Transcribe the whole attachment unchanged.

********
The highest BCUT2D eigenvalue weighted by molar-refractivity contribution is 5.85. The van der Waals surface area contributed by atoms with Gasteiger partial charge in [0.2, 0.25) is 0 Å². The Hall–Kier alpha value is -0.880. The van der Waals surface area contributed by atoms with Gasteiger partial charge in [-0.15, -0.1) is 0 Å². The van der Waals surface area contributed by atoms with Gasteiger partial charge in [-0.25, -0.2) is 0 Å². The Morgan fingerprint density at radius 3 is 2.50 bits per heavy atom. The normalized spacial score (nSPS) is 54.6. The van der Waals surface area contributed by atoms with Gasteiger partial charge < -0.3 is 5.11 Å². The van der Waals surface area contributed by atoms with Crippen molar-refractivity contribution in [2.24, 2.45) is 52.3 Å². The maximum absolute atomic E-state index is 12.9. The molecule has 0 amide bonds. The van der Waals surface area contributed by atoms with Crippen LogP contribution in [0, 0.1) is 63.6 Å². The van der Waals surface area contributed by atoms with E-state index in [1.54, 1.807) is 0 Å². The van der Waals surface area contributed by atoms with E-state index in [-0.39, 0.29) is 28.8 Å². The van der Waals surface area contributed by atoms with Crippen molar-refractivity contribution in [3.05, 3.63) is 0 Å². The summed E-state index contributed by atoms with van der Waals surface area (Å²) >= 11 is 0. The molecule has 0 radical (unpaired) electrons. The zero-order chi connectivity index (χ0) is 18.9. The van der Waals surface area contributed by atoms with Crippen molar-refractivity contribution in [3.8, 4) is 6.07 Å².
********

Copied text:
The highest BCUT2D eigenvalue weighted by molar-refractivity contribution is 5.85. The van der Waals surface area contributed by atoms with Gasteiger partial charge in [0.2, 0.25) is 0 Å². The Hall–Kier alpha value is -0.880. The van der Waals surface area contributed by atoms with Gasteiger partial charge in [-0.15, -0.1) is 0 Å². The van der Waals surface area contributed by atoms with Gasteiger partial charge in [-0.25, -0.2) is 0 Å². The Morgan fingerprint density at radius 3 is 2.50 bits per heavy atom. The normalized spacial score (nSPS) is 54.6. The van der Waals surface area contributed by atoms with Gasteiger partial charge < -0.3 is 5.11 Å². The van der Waals surface area contributed by atoms with Crippen molar-refractivity contribution in [2.24, 2.45) is 52.3 Å². The maximum absolute atomic E-state index is 12.9. The molecule has 0 amide bonds. The van der Waals surface area contributed by atoms with Crippen LogP contribution in [0, 0.1) is 63.6 Å². The van der Waals surface area contributed by atoms with E-state index in [1.54, 1.807) is 0 Å². The van der Waals surface area contributed by atoms with E-state index in [-0.39, 0.29) is 28.8 Å². The van der Waals surface area contributed by atoms with Crippen molar-refractivity contribution in [3.05, 3.63) is 0 Å². The summed E-state index contributed by atoms with van der Waals surface area (Å²) >= 11 is 0. The molecule has 0 radical (unpaired) electrons. The zero-order chi connectivity index (χ0) is 18.9. The van der Waals surface area contributed by atoms with Crippen molar-refractivity contribution in [3.8, 4) is 6.07 Å².